After all the good time, it was now time to go back. My friend drove me to the bus terminal and dropped me there. There wasn’t a proper bus terminal but just a window and a bench to sit outside. It was 11:50pm and my bus was supposed to come at 11:30pm. I kept waiting and waiting for the bus to come sitting right there on that bench. I did not stop cribbing that; even in America buses don’t run on time. It was 12:40 am and I lost all control then. I started getting paranoid and too worried because I was in a new city, which was a very small town, a different country, my friend would have slept by now, I did not have the local SIM and therefore no internet access, I could see homeless drunk people on streets. It was 1 am and still no sign of the bus. Ann Arbor had two different terminals, old and new but I went to the old one because my ticket said to board from there. I then called up on the customer care of Greyhound and spoke to them about the situation and they just so comfortably said, “Sir, please wait right there, the bus should be coming at any moment”. I thought they would tell me to go to the new terminal. But because they did not say that, I got even more worried. It was getting scary now because a drunken man came and sat next to me on the bench. He asked me, “What are you doing here”? I kept myself calm and politely said, “I am waiting for my Greyhound bus here”. To which he said, “till your bus comes, would you like to fight with me”? I felt numb and helpless. I was crying inside but did not let that come out on my face at all. I thought it was very important for me to come off as very strong and confident in this moment. I acted as if I was getting a call and I moved away from him saying, I need to speak on phone. Somehow I got away from him and then went to the next block. I came across a young boy on the street who was also walking towards the bus terminal to catch his bus which was supposed to come now. I reached out to him because he looked quite decent enough and asked him if he knew anything about my bus. He suggested me to track it online. I said I do not have Internet access, so he told me in a friendly manner that, I could use Internet on his phone. I tracked the bus. It was showing that, it is on its way from Chicago to Ann Arbor. I thanked him and wished him a pleasant journey.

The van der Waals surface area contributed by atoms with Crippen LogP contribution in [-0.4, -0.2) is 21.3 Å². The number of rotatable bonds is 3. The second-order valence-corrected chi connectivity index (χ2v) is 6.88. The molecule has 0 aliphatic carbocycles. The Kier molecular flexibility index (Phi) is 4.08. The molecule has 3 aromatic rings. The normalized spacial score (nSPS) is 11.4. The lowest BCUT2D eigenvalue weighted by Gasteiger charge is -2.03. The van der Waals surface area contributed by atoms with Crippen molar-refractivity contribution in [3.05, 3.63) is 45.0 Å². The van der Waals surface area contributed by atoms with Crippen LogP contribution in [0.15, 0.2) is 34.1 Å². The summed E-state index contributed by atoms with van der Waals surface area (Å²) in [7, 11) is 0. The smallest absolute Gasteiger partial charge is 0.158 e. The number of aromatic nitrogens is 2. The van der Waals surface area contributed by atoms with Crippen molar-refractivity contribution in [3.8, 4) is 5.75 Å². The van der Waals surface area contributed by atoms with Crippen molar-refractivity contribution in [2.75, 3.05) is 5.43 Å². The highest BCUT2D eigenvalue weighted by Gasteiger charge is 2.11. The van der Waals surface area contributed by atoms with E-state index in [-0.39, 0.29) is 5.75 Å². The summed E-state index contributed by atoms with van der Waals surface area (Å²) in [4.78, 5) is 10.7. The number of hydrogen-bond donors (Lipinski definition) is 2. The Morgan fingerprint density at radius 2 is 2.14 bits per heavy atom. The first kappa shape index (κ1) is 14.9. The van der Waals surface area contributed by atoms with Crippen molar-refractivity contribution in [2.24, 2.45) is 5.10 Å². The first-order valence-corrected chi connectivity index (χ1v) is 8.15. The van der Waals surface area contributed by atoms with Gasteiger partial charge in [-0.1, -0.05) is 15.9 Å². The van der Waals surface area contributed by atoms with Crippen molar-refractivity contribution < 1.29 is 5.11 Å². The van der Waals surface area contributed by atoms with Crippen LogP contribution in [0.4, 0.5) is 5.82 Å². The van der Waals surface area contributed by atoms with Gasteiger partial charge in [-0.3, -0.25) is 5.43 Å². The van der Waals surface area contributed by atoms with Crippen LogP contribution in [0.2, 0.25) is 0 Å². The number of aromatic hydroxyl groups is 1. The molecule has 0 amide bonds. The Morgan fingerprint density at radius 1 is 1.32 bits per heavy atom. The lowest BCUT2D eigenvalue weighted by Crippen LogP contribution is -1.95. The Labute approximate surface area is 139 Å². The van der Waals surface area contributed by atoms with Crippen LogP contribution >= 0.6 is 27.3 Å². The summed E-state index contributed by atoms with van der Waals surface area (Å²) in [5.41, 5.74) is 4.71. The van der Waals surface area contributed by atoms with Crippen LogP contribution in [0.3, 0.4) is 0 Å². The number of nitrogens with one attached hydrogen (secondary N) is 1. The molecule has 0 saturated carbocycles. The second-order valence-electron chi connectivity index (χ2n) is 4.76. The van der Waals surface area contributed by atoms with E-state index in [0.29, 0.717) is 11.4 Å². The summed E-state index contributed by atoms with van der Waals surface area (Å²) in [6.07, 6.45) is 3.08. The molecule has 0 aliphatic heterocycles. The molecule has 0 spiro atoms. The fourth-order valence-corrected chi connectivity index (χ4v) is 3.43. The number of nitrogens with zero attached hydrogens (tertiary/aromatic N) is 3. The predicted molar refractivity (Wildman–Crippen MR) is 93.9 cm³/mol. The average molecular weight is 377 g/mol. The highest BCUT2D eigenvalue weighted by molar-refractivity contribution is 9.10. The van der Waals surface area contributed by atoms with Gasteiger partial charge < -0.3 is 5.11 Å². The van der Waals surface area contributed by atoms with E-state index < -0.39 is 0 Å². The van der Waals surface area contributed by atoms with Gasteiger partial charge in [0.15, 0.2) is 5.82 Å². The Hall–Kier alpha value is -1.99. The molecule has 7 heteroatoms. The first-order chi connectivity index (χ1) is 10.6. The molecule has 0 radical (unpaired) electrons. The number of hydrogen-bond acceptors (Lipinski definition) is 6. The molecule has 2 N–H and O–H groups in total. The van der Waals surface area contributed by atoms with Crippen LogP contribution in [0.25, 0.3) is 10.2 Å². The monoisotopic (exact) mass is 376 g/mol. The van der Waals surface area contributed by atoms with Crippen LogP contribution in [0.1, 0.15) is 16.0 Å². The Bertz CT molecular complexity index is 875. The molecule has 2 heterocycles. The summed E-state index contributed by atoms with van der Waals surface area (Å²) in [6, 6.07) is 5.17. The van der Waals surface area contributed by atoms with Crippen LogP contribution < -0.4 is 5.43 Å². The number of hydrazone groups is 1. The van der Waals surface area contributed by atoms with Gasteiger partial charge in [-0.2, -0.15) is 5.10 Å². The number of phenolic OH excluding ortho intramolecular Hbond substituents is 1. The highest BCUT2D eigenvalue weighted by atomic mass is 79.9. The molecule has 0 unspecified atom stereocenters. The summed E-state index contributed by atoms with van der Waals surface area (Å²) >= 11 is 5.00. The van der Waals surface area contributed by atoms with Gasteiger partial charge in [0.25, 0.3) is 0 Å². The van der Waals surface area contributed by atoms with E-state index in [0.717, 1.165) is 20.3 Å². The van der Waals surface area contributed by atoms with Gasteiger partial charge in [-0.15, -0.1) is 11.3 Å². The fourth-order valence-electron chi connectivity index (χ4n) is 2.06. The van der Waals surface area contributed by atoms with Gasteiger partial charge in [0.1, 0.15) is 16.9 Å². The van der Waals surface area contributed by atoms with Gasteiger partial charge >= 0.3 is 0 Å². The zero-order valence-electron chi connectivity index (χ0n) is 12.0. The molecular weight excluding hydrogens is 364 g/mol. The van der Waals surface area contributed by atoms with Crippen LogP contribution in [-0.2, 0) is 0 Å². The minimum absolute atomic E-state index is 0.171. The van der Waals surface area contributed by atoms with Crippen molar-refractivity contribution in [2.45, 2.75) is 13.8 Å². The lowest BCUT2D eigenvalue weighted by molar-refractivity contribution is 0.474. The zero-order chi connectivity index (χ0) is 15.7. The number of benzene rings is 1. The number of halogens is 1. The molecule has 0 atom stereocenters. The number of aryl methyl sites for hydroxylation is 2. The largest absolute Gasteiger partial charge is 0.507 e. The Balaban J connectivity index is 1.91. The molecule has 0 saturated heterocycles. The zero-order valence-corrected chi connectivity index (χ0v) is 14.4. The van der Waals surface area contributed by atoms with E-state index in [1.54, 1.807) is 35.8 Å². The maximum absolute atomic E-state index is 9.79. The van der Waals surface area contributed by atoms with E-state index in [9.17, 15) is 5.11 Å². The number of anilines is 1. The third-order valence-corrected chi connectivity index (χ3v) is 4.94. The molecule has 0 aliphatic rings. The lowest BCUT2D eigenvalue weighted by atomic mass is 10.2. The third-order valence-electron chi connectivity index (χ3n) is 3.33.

Now after looking at the bus status I thought that, the bus should be coming soon and decided to wait for a while. It was 2am by then. I went and sat outside a public museum so that I could connect to its wifi. It was 2:30am but still no sign of the bus. I finally called an Uber and went to the new terminal. I reached there only to find out from the sweeper that, the bus just left forty minutes back. The ticket window was shut and there was no one at the terminal except the sweeper. There was no wifi access to call an Uber to go back to my friend’s house, there was no one at the station so scary to sit there for the whole night, the sweeper did not know when will the next bus come. I never felt this helpless before. It was almost 3 am and there wasn’t any local taxi on the road. I was only left with the choice of waiting at the bus terminal till the sun rises. I sat there calmly, opened my bag and took out the packet of cookies because I was really hungry by now. I just quietly ate them and hoping that this time shall pass soon, it will be morning and I shall catch the first bus.